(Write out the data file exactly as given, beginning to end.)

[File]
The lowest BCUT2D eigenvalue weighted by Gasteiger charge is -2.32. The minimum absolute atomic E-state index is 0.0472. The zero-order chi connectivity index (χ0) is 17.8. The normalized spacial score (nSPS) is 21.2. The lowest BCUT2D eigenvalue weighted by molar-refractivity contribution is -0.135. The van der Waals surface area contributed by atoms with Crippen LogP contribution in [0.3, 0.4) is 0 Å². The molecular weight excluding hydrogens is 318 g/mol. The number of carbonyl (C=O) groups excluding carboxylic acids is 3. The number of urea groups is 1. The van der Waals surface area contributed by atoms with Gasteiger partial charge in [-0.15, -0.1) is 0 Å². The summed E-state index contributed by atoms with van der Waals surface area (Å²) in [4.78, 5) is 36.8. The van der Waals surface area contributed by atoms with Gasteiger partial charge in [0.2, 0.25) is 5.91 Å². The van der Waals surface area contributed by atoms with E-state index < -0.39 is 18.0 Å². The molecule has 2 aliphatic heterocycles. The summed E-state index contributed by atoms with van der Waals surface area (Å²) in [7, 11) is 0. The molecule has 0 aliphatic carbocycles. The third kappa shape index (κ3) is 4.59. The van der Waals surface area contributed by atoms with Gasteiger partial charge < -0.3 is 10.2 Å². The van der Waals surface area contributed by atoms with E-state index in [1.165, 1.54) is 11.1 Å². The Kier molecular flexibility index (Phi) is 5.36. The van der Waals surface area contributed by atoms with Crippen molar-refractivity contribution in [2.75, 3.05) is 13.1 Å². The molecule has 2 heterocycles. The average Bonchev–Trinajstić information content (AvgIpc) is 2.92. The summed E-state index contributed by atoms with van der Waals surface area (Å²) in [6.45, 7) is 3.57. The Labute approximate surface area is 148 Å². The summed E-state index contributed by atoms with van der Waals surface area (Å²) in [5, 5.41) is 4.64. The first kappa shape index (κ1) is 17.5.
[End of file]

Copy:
The lowest BCUT2D eigenvalue weighted by Gasteiger charge is -2.32. The minimum absolute atomic E-state index is 0.0472. The zero-order chi connectivity index (χ0) is 17.8. The normalized spacial score (nSPS) is 21.2. The lowest BCUT2D eigenvalue weighted by molar-refractivity contribution is -0.135. The van der Waals surface area contributed by atoms with Crippen LogP contribution in [0.3, 0.4) is 0 Å². The molecular weight excluding hydrogens is 318 g/mol. The number of carbonyl (C=O) groups excluding carboxylic acids is 3. The number of urea groups is 1. The van der Waals surface area contributed by atoms with Gasteiger partial charge in [-0.15, -0.1) is 0 Å². The summed E-state index contributed by atoms with van der Waals surface area (Å²) in [4.78, 5) is 36.8. The van der Waals surface area contributed by atoms with Gasteiger partial charge in [0.2, 0.25) is 5.91 Å². The van der Waals surface area contributed by atoms with E-state index < -0.39 is 18.0 Å². The molecule has 2 aliphatic heterocycles. The summed E-state index contributed by atoms with van der Waals surface area (Å²) in [7, 11) is 0. The molecule has 0 aliphatic carbocycles. The third kappa shape index (κ3) is 4.59. The van der Waals surface area contributed by atoms with Gasteiger partial charge < -0.3 is 10.2 Å². The van der Waals surface area contributed by atoms with E-state index in [1.165, 1.54) is 11.1 Å². The Kier molecular flexibility index (Phi) is 5.36. The van der Waals surface area contributed by atoms with Crippen molar-refractivity contribution in [2.75, 3.05) is 13.1 Å². The molecule has 2 heterocycles. The average Bonchev–Trinajstić information content (AvgIpc) is 2.92. The summed E-state index contributed by atoms with van der Waals surface area (Å²) in [6.45, 7) is 3.57. The Labute approximate surface area is 148 Å². The summed E-state index contributed by atoms with van der Waals surface area (Å²) in [5, 5.41) is 4.64. The first kappa shape index (κ1) is 17.5.